That’s maybe why we also decided to shout about a screening of another classic film noir, 195o’s In a Lonely Place, at Austria’s Filmarchiv Vienna on Sunday 24 July. It features one of Humphrey Bogart’s finest performances as writer Dixon Steele and bears up to repeated viewings as a complex story unfolds involving Gloria Grahame’s Laurel.

Cork’s Triskel Arts Centre will be screening another memorable Bogey performance between Sunday 24 and Wednesday 27 July, in the recently restored version of John Huston’s The African Queen. Shot on location in Africa, the film centres on river-boat Captain, Charlie (Bogart) and his new passenger, Rose (Katharine Hepburn). Bogart won an Oscar for his performance and audiences around the world have been finding out why during the film’s recent return to cinemas.

Featuring a stunning cast of horror greats – Vincent Price, Boris Karloff and Peter Lorre – alongside a certain Jack Nicholson, Roger Corman’s The Raven swoops into Amsterdam’s Eye Film Institute Netherlands on Wednesday 27 July. As the trailer shows, nobody was taking themselves too seriously during the film’s production:

Finally, back in the UK, the Bo’ness Hippodrome in Scotland will be showing the Frank Capra screwball comedy classic, It Happened One Night, on Thursday 28 July. Clark Gable and Claudette Colbert star as the couple thrown together when she runs away from her father’s choice of husband. Initially thought to be a disaster in the making by Colbert, the film turned out to be a hit and won five Oscars, including Best Actor and Best Actress for the two leads.

Use our Find a Screening search to see what’s showing near you.

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Now Showing: Friday 1 – Thursday 7 April 2011

Park Circus supplies films for public screening around the world, with titles for the next four weeks listed on our Now Showing page. Each week we highlight a selection coming up in the next seven days.

Use our Find a Screening search to see what’s showing near you.

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Angela Allen relaunches The African Queen in Glasgow

Fiona Maxwell and Angela Allen help Park Circus relaunch The African Queen at the Glasgow Film Festival

Fiona Maxwell and Angela Allen help Park Circus relaunch The African Queen at the Glasgow Film Festival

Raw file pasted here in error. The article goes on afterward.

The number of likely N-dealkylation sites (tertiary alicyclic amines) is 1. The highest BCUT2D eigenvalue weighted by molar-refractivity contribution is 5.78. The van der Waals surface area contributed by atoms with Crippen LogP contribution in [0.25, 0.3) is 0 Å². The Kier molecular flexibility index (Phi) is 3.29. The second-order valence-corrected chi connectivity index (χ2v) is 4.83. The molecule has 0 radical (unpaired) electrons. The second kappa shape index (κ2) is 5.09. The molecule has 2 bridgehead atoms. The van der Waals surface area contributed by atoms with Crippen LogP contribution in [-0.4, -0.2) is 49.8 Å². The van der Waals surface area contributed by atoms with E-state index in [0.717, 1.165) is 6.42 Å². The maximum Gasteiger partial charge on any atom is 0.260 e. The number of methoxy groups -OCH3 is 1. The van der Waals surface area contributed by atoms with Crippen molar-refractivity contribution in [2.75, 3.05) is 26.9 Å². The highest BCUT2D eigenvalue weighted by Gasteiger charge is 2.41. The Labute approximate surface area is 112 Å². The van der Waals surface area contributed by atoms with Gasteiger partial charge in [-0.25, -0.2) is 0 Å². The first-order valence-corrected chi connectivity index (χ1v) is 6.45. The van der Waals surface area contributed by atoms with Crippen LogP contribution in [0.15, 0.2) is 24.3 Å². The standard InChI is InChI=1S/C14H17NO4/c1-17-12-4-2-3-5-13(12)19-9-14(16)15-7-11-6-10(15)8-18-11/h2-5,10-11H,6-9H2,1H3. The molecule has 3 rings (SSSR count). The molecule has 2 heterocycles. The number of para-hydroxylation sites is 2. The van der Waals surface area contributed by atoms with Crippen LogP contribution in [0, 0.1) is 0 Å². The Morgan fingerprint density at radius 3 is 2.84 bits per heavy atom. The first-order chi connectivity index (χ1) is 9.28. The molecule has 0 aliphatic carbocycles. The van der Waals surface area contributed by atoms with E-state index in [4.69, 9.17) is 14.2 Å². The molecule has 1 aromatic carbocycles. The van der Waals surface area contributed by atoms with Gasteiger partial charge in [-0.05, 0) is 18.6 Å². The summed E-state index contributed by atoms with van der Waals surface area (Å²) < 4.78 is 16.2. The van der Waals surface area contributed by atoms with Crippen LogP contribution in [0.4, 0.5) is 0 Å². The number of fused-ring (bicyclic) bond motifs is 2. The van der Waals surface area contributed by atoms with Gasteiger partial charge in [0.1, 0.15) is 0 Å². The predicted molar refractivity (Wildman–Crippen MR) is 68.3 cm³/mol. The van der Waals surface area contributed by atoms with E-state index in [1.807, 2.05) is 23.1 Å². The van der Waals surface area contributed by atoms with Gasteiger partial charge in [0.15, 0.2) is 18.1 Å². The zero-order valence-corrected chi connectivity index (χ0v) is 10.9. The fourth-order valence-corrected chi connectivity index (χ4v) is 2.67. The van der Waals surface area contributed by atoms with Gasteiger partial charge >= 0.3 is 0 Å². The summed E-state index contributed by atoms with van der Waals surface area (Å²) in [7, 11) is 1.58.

Last week saw the Scottish premiere of the newly restored version of The African Queen at the 2011 Glasgow Film Festival (GFF).

To celebrate the event, our friends at the GFF invited Angela Allen, continuity girl on the 1950 shoot of The African Queen, to the city to introduce the screening and speak to members of the press.

As well as appearing on this week’s BBC Radio Scotland Movie Café to share her memories of working with Humphrey Bogart and Katharine Hepburn, Ms Allen also spoke briefly to the GFF for their video blog, which you can watch below:

Find out where The African Queen is showing in the UK.

Visit the official Park Circus website for more information on current and future releases and to see what’s screening near you.

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Behind-the-scenes on The African Queen’s restoration

Humphrey Bogart The African Queen (Image courtesy of ITV Studios Global Entertainment)

Humphrey Bogart The African Queen (Image courtesy of ITV Studios Global Entertainment)

Academy Award-winning romantic adventure, The African Queen, has been extensively restored and is back in UK cinemas from today, 4 March 2011.

Humphrey Bogart won the Best Actor Academy Award for his role as disreputable riverboat captain Charlie, who forms an unlikely alliance with Katharine Hepburn’s straight-laced Rose. Directed by John Huston and based on the novel by C.S. Forester, this wartime romantic adventure sees the pair forced to travel together down a hazardous East African river.

We spoke to Fiona Maxwell, Director of Operations at ITV Studios Global Entertainment, about the reasons for the The African Queen’s restoration and the process involved.

Park Circus: Why did The African Queen need a restoration?

Fiona Maxwell: The original three-strip negative had faded and shrunk and in some cases the colour on the master went to black and white. The existing cinema prints were suffering from registration errors that caused fringing of red and green around the figures on screen and there was a lot of degradation with dirt and scratches on the emulsion.

What restoration technique was used on The African Queen?

It was necessary to digitally scan each reel at high resolution and recombine, using computer technology to get each frame into the correct registration, remove the dirt and repair the scratches. The scanning of the original negative was carried out in London under the supervision of ITV Studios Operations team.

Warner Brothersʼ MPI in the States carried out the digital work under Paramountʼs supervision. The audio tracks also received the digital treatment with restoration by Audio Mechanics in Los Angeles. The files were then output to 2K Digital Cinema files, HD Video tape and also a new combined 35mm negative was made, combining the best of digital and photo-chemical techniques.